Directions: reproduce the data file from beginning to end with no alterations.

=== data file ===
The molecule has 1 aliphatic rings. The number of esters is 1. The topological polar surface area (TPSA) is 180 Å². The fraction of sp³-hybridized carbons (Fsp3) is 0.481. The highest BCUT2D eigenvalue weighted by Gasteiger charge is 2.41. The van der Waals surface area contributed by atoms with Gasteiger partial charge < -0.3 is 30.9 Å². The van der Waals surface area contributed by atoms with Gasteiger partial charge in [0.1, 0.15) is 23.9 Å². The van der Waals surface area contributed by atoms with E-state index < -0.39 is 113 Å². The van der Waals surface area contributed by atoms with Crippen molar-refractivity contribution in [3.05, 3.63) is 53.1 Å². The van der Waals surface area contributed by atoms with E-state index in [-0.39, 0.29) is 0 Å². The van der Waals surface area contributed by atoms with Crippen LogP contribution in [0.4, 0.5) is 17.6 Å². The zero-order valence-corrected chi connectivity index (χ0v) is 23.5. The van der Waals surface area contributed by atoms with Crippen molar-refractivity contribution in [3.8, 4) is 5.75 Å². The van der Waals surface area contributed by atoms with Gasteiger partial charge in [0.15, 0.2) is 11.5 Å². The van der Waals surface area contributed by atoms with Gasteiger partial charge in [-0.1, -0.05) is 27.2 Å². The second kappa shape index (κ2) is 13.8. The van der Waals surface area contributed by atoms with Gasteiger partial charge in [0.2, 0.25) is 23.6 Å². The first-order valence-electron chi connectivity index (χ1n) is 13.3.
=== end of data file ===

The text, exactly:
The molecule has 1 aliphatic rings. The number of esters is 1. The topological polar surface area (TPSA) is 180 Å². The fraction of sp³-hybridized carbons (Fsp3) is 0.481. The highest BCUT2D eigenvalue weighted by Gasteiger charge is 2.41. The van der Waals surface area contributed by atoms with Gasteiger partial charge < -0.3 is 30.9 Å². The van der Waals surface area contributed by atoms with Gasteiger partial charge in [0.1, 0.15) is 23.9 Å². The van der Waals surface area contributed by atoms with E-state index < -0.39 is 113 Å². The van der Waals surface area contributed by atoms with Crippen molar-refractivity contribution in [3.05, 3.63) is 53.1 Å². The van der Waals surface area contributed by atoms with E-state index in [-0.39, 0.29) is 0 Å². The van der Waals surface area contributed by atoms with Crippen LogP contribution in [0.4, 0.5) is 17.6 Å². The zero-order valence-corrected chi connectivity index (χ0v) is 23.5. The van der Waals surface area contributed by atoms with Crippen molar-refractivity contribution in [3.8, 4) is 5.75 Å². The van der Waals surface area contributed by atoms with Gasteiger partial charge in [0.15, 0.2) is 11.5 Å². The van der Waals surface area contributed by atoms with Gasteiger partial charge in [-0.1, -0.05) is 27.2 Å². The second kappa shape index (κ2) is 13.8. The van der Waals surface area contributed by atoms with Gasteiger partial charge in [0.2, 0.25) is 23.6 Å². The first-order valence-electron chi connectivity index (χ1n) is 13.3.